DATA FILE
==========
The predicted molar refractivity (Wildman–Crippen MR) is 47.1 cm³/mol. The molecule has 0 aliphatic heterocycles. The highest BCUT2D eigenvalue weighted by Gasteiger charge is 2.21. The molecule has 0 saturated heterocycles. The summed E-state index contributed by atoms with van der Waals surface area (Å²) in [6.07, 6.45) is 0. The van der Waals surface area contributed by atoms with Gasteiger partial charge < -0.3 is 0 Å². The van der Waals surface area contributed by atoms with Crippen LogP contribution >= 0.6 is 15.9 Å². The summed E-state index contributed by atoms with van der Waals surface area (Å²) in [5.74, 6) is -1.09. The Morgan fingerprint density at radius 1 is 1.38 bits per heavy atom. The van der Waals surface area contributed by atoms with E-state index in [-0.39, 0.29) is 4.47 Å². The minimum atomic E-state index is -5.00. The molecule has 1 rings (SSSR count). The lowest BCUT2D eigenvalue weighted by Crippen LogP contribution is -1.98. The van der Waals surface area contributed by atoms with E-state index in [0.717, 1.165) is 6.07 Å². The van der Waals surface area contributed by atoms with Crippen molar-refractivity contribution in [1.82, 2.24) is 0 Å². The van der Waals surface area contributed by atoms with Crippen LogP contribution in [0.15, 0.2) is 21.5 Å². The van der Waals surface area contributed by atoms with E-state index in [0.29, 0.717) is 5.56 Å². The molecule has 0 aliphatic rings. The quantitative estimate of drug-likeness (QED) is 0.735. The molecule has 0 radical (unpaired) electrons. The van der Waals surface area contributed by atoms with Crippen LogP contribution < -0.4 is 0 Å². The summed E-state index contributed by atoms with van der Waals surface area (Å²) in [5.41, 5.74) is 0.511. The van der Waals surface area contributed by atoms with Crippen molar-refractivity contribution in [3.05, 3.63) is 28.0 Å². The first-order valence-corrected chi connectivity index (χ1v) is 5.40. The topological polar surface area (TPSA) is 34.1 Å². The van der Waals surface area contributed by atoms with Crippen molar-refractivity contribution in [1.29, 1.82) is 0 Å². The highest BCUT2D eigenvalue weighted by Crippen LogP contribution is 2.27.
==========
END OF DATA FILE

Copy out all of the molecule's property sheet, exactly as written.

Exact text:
The predicted molar refractivity (Wildman–Crippen MR) is 47.1 cm³/mol. The molecule has 0 aliphatic heterocycles. The highest BCUT2D eigenvalue weighted by Gasteiger charge is 2.21. The molecule has 0 saturated heterocycles. The summed E-state index contributed by atoms with van der Waals surface area (Å²) in [6.07, 6.45) is 0. The van der Waals surface area contributed by atoms with Gasteiger partial charge < -0.3 is 0 Å². The van der Waals surface area contributed by atoms with Crippen LogP contribution >= 0.6 is 15.9 Å². The summed E-state index contributed by atoms with van der Waals surface area (Å²) in [5.74, 6) is -1.09. The Morgan fingerprint density at radius 1 is 1.38 bits per heavy atom. The van der Waals surface area contributed by atoms with E-state index in [-0.39, 0.29) is 4.47 Å². The minimum atomic E-state index is -5.00. The molecule has 1 rings (SSSR count). The lowest BCUT2D eigenvalue weighted by Crippen LogP contribution is -1.98. The van der Waals surface area contributed by atoms with E-state index in [0.717, 1.165) is 6.07 Å². The van der Waals surface area contributed by atoms with Crippen molar-refractivity contribution in [1.82, 2.24) is 0 Å². The van der Waals surface area contributed by atoms with Crippen LogP contribution in [0.15, 0.2) is 21.5 Å². The van der Waals surface area contributed by atoms with E-state index in [0.29, 0.717) is 5.56 Å². The molecule has 0 aliphatic rings. The quantitative estimate of drug-likeness (QED) is 0.735. The molecule has 0 radical (unpaired) electrons. The van der Waals surface area contributed by atoms with Crippen LogP contribution < -0.4 is 0 Å². The summed E-state index contributed by atoms with van der Waals surface area (Å²) in [5.41, 5.74) is 0.511. The van der Waals surface area contributed by atoms with Crippen molar-refractivity contribution in [3.05, 3.63) is 28.0 Å². The first-order valence-corrected chi connectivity index (χ1v) is 5.40. The topological polar surface area (TPSA) is 34.1 Å². The van der Waals surface area contributed by atoms with Crippen molar-refractivity contribution in [1.29, 1.82) is 0 Å². The highest BCUT2D eigenvalue weighted by Crippen LogP contribution is 2.27.